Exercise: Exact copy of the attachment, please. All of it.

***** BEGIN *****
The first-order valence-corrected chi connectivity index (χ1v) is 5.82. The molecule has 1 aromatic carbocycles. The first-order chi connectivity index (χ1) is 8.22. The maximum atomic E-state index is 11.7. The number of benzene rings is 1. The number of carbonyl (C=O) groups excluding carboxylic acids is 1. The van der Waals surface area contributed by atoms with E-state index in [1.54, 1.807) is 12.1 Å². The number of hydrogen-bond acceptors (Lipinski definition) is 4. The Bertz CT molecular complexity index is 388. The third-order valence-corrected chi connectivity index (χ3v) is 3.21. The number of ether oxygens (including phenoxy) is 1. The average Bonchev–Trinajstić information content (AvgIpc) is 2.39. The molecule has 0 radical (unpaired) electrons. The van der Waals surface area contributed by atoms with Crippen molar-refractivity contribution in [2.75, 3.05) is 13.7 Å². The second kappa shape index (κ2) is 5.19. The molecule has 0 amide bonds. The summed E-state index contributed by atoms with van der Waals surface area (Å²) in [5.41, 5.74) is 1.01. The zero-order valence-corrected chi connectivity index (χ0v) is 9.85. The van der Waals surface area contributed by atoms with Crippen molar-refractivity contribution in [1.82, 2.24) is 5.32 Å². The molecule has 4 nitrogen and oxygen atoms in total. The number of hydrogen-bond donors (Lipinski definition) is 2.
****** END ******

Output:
The first-order valence-corrected chi connectivity index (χ1v) is 5.82. The molecule has 1 aromatic carbocycles. The first-order chi connectivity index (χ1) is 8.22. The maximum atomic E-state index is 11.7. The number of benzene rings is 1. The number of carbonyl (C=O) groups excluding carboxylic acids is 1. The van der Waals surface area contributed by atoms with E-state index in [1.54, 1.807) is 12.1 Å². The number of hydrogen-bond acceptors (Lipinski definition) is 4. The Bertz CT molecular complexity index is 388. The third-order valence-corrected chi connectivity index (χ3v) is 3.21. The number of ether oxygens (including phenoxy) is 1. The average Bonchev–Trinajstić information content (AvgIpc) is 2.39. The molecule has 0 radical (unpaired) electrons. The van der Waals surface area contributed by atoms with Crippen molar-refractivity contribution in [2.75, 3.05) is 13.7 Å². The second kappa shape index (κ2) is 5.19. The molecule has 0 amide bonds. The summed E-state index contributed by atoms with van der Waals surface area (Å²) in [5.41, 5.74) is 1.01. The zero-order valence-corrected chi connectivity index (χ0v) is 9.85. The van der Waals surface area contributed by atoms with Crippen molar-refractivity contribution in [1.82, 2.24) is 5.32 Å². The molecule has 4 nitrogen and oxygen atoms in total. The number of hydrogen-bond donors (Lipinski definition) is 2.